The Salt Lake Tribune reports:
Reid was invited by a fellow Mormon to give a fireside talk at an LDS stake center in Las Vegas last weekend ... his talk was not intended to be political, but only about his spiritual awakening and connection to the LDS Church.
The talk never happened:
As soon as word got out ... the e-mails and phone calls began pouring in ... Messages, threats, that if he were permitted to speak, members of my church would heckle him from the audience.
One man said, "If I see Harry Reid in the temple, I'm going to hit him."
Mormon blogger John Fowles responds:
News of this should be extremely distressing to all Latter-day Saints ... looking at such horrible behavior and mean-spirited antics from afar, I can confirm that from my perspective this is damaging to the Church as a whole and opens us to unnecessary and harmful ridicule.
... The membership of a stake in Nevada has shouted down a Latter-day Saint and prevented him from bearing his testimony ... They have put a fellow Latter-day Saint in fear of his safety such that the fireside was cancelled and he was silenced ...
What is wrong with us as a people that this could be possible? How does Reid’s involvement in drafting health care policy possibly make him "evil"? (Answer: It does not and cannot reasonably be conceived to do so.) Why can’t the Latter-day Saints doing this just view Reid as wrong from a policy perspective rather than claiming that his testimony is invalid or calling him evil? Do we have such little understanding of the world and the Gospel? My best sense from the scriptures is that God does not really care about the particulars of political policy in different governments, even on health care. He has left it to us to set up governments and to use our best resources, reason and intellects in crafting policies that we deem beneficial for ourselves. I would think that an honest reading of the scriptures teaches us that God is indeed interested in seeing us make efforts communally as a society to alleviate each other’s suffering and to care for the poor and needy, etc. Whether a society chooses to do this through a policy such as the current health care reform in the USA or through a single payer system like the NHS in the UK (or nothing at all, although I think God would expect accountability on how we as a society had the means to help those suffering without adequate access to medical care and chose not to do so in that scenario) is, I would think, entirely irrelevant to God.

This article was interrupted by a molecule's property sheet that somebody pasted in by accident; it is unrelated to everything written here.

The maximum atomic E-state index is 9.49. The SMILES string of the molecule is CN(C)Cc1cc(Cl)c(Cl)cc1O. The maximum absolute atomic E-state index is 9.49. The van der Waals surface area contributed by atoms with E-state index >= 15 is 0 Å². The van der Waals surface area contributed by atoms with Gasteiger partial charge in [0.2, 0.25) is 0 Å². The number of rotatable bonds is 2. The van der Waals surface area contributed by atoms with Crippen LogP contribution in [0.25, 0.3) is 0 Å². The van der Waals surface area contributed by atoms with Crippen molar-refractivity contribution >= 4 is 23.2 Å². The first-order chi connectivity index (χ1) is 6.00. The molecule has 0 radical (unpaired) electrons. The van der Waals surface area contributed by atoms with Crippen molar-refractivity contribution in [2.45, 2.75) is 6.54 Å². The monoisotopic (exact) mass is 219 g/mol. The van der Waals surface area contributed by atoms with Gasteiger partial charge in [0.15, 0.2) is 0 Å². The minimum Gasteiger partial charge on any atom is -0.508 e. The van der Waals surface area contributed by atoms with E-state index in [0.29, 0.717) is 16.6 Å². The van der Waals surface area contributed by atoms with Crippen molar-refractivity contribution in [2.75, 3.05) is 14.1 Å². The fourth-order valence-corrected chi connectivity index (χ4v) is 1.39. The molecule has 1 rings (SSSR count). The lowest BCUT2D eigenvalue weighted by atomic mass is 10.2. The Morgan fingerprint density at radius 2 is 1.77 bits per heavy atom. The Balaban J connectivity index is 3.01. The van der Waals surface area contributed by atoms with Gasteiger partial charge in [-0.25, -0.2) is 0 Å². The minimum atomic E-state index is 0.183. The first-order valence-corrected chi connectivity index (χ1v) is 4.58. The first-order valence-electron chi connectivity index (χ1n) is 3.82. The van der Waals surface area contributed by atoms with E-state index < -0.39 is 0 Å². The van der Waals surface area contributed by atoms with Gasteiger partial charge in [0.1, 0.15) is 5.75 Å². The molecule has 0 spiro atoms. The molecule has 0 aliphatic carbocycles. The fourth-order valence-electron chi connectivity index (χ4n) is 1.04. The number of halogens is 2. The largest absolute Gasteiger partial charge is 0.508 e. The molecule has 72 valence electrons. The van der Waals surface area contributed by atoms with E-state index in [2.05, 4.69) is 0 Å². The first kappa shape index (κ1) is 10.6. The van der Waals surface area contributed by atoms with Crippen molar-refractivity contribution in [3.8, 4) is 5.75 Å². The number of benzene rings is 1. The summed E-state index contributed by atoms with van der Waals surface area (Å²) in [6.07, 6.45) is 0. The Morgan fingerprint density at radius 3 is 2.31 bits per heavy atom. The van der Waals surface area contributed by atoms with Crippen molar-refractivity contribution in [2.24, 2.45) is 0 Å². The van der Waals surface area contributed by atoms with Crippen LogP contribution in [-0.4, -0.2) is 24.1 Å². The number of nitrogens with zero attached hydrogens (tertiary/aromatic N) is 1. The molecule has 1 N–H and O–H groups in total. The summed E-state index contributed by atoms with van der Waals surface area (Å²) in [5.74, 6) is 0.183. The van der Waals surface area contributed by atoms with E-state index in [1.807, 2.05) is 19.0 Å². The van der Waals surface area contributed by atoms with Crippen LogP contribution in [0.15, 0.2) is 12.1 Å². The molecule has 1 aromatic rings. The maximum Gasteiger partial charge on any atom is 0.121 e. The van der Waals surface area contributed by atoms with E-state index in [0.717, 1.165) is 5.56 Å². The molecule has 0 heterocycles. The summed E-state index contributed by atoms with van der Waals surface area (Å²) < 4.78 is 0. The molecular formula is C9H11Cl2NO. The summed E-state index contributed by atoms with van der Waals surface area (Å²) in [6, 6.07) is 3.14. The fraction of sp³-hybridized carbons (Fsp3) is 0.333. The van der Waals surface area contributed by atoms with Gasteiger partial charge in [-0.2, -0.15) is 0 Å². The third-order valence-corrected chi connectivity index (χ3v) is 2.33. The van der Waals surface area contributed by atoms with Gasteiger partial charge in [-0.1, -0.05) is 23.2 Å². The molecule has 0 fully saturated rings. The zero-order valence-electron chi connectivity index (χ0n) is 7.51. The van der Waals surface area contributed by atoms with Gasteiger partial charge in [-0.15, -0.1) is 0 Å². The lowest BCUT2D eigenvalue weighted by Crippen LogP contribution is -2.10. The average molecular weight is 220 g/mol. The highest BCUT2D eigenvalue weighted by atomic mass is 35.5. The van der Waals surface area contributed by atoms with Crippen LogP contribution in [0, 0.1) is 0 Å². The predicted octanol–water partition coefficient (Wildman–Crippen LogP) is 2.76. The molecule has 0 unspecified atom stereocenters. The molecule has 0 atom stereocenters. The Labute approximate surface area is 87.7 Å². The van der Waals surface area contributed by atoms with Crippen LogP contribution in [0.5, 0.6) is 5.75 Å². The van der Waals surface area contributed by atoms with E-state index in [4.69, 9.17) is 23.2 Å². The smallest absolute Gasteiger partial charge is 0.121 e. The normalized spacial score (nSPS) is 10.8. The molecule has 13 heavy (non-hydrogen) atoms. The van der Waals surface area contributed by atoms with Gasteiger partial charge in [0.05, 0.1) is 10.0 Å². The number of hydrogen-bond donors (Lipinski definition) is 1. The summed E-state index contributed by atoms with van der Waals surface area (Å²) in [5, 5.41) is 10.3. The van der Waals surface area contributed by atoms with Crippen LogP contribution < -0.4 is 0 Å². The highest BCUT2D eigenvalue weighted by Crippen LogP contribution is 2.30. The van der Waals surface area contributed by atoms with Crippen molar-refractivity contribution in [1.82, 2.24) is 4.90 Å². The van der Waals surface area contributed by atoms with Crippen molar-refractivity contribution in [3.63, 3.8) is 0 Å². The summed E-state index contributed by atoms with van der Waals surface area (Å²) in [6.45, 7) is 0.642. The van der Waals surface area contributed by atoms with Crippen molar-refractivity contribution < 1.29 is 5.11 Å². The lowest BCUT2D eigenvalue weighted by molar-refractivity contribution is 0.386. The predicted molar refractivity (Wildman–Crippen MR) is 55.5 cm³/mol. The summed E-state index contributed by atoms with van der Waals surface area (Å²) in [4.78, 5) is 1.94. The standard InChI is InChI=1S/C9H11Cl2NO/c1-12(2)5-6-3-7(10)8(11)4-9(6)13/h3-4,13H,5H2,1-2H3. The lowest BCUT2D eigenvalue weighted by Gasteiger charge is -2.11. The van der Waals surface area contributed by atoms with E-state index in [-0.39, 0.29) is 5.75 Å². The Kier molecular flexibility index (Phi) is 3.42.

Here's to seeing John's post in every Mormon ward bulletin and on every LDS member's Facebook page and blog until these guerillas in their midst finally get the message.
As Josh Marshall might say, if you find yourself in a state of chronic agitation and moral panic, that's a bigger problem than the one you just read about in the latest scary email forward.